Halloween pumpkin started fire that killed Lucas Carter

Kelly-Anne and Lucas Carter Image copyright Facebook
Image caption The house was decorated for Halloween, the inquest heard

A house fire the night before Halloween that led to the death of a boy was started accidentally by tea light candles in a pumpkin, a coroner ruled.

Lucas Carter, eight, died in October 2016 from the effects of smoke inhalation in Sandbach, Cheshire.

His mother Kelly-Anne Carter, 35, suffered serious burns and later killed herself because she could not go on without him, her inquest was told.

Cheshire coroner Claire Welch described it as a "truly horrific accident".

In the hours leading up to the fire, officers at Cheshire Constabulary received a report of concern for Lucas's welfare.

They attended the home and spoke to the pair, but the force decided no further action was required.

The inquest into Lucas's death, at Crewe's Municipal Building, heard how he and his mother had been watching scary films for Halloween, on 30 October, before he went to bed.

Kelly-Anne had then fallen asleep after having a glass of wine and lighting candles inside a pumpkin.

When she woke, the curtains were "thick with flames", she later told police.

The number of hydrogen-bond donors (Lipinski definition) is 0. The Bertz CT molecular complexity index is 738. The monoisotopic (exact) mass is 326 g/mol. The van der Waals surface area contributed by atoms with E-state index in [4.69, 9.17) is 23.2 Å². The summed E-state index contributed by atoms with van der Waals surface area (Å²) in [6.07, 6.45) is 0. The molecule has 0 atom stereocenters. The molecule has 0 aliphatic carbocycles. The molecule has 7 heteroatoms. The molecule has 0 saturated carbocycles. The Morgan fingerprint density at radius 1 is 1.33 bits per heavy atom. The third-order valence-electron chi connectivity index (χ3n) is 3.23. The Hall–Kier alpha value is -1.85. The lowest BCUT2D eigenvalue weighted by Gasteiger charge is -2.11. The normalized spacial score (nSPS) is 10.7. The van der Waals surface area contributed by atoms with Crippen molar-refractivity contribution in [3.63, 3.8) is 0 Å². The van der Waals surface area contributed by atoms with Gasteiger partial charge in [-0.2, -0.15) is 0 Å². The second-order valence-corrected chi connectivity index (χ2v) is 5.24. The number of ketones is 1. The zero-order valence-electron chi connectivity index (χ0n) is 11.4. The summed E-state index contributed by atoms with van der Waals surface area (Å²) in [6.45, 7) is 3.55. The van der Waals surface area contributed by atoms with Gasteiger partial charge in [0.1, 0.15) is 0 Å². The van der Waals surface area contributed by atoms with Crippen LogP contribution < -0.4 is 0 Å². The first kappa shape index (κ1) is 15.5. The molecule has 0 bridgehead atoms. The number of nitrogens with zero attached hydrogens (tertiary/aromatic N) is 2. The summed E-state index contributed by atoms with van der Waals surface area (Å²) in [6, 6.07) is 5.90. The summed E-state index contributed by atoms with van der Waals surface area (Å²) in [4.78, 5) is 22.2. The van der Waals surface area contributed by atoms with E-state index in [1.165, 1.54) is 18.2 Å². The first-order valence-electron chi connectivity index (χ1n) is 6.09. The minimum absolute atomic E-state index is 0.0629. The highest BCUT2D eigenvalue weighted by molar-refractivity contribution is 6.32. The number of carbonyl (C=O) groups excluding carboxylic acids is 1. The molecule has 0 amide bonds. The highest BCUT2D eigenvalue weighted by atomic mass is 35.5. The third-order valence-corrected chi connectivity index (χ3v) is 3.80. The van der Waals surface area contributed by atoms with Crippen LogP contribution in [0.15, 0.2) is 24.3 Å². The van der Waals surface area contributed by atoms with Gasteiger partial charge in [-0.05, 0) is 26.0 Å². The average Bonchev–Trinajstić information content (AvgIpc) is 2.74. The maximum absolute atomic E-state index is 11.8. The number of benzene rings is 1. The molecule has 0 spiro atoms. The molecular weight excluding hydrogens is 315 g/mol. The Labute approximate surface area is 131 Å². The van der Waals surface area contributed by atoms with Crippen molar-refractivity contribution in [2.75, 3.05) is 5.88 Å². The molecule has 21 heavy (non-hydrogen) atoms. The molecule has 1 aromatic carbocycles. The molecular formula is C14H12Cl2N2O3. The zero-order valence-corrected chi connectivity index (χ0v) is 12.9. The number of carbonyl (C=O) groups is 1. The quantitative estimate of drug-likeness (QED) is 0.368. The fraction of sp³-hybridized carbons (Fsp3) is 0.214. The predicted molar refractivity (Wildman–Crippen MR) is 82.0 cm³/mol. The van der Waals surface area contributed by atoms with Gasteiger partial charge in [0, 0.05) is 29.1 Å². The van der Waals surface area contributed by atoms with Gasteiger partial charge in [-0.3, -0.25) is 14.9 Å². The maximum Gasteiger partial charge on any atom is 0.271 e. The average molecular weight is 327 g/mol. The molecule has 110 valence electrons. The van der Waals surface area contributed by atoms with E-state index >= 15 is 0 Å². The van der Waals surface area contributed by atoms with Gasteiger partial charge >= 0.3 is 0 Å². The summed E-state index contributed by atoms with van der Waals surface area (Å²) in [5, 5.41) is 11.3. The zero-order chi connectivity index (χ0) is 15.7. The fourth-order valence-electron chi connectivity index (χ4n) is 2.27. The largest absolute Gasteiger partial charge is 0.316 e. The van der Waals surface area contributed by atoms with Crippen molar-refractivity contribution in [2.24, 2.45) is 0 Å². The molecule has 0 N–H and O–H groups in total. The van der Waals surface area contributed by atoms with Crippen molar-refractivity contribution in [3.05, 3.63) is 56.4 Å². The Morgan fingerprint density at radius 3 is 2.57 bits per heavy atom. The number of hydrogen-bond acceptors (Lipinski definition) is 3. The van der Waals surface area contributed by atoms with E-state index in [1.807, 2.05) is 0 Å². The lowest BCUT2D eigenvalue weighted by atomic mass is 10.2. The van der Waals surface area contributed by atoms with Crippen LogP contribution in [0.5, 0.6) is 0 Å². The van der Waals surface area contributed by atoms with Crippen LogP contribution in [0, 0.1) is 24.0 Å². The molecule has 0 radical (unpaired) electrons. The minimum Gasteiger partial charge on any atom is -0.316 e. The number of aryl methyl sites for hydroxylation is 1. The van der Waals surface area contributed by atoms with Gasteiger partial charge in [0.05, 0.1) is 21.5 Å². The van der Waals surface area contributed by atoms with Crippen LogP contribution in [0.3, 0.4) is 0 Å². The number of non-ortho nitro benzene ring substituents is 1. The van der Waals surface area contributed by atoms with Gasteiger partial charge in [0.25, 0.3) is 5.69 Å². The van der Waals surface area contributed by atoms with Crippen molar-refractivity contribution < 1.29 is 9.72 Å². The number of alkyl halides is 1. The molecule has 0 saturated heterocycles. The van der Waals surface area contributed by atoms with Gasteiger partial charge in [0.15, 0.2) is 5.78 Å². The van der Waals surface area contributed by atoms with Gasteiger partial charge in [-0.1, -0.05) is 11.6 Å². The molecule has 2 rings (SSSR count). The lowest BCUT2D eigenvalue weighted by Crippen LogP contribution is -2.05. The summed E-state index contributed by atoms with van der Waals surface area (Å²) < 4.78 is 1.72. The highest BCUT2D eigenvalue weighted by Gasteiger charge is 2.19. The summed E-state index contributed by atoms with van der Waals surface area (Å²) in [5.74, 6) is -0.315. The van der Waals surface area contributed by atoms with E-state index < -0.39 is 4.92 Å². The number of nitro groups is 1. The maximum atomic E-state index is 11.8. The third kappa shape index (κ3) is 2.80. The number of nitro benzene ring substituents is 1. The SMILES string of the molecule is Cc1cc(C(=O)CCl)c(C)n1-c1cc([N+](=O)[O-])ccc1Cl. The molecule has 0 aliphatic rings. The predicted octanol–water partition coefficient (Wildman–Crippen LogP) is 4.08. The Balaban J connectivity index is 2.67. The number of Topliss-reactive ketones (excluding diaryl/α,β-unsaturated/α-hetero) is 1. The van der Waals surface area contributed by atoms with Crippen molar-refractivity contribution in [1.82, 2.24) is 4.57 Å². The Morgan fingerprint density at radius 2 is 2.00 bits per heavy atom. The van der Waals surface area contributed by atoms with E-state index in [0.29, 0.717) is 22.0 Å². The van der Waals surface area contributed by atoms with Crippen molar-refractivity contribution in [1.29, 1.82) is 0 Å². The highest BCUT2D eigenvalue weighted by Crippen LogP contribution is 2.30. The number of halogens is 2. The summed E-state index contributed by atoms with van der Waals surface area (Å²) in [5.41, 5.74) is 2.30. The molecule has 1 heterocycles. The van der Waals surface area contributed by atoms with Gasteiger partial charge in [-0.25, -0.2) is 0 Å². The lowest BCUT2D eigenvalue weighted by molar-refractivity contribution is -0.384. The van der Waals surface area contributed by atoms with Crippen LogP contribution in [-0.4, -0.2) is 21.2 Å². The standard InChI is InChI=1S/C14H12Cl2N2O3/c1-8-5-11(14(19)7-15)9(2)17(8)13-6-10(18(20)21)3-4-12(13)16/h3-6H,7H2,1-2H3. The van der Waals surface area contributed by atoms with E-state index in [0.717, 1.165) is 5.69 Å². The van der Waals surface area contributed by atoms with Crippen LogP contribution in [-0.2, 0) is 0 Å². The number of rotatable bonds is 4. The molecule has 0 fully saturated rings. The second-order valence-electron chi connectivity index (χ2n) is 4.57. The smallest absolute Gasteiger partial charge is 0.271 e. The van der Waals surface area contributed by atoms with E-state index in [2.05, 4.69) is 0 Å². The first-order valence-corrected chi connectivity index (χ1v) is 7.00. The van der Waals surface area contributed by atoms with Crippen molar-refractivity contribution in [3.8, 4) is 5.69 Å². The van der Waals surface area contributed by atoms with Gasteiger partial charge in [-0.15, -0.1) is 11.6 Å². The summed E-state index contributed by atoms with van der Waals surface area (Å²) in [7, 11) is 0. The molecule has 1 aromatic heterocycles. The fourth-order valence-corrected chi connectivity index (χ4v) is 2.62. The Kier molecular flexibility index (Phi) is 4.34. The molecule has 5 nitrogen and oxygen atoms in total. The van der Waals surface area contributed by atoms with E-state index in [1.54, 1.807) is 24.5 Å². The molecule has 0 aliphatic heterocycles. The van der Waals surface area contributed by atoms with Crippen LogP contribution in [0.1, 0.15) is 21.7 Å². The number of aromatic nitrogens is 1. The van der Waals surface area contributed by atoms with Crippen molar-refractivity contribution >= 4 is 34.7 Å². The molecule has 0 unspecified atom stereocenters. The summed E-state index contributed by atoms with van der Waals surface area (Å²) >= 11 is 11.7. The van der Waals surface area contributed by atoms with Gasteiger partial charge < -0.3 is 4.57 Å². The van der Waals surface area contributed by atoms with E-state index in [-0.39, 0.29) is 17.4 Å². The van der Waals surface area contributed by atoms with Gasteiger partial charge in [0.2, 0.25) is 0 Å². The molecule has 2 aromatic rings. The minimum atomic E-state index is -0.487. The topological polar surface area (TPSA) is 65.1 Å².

'Void left'

She made attempts to rescue her son, but could not get to him because of the severity of the smoke.

The inquest heard she told officers she had been "disorientated" when she woke up and did not know which bedroom Lucas was asleep in.

Image caption The conditions inside the house during the fire were described as "very difficult, with zero visibility"

Ian Pugh, investigating officer at Cheshire Fire Service, told the inquest the fire would have fully developed "in minutes".

He said the conditions were "very difficult, there was zero visibility and it was extremely hot".

Mrs Welch said the family had behaved with "sheer dignity" amid "incredibly distressing evidence" and told them she could not "imagine the grief you're going through".

Gemma Williams, 35, Kelly-Anne's sister, said Lucas was "the kindest, most gentle little boy" and a "void" had been left in their lives.

"We miss them both so much," she said.

The Independent Office for Police Conduct (IOPC) said Cheshire Constabulary had introduced child protection training for staff following Lucas's death.

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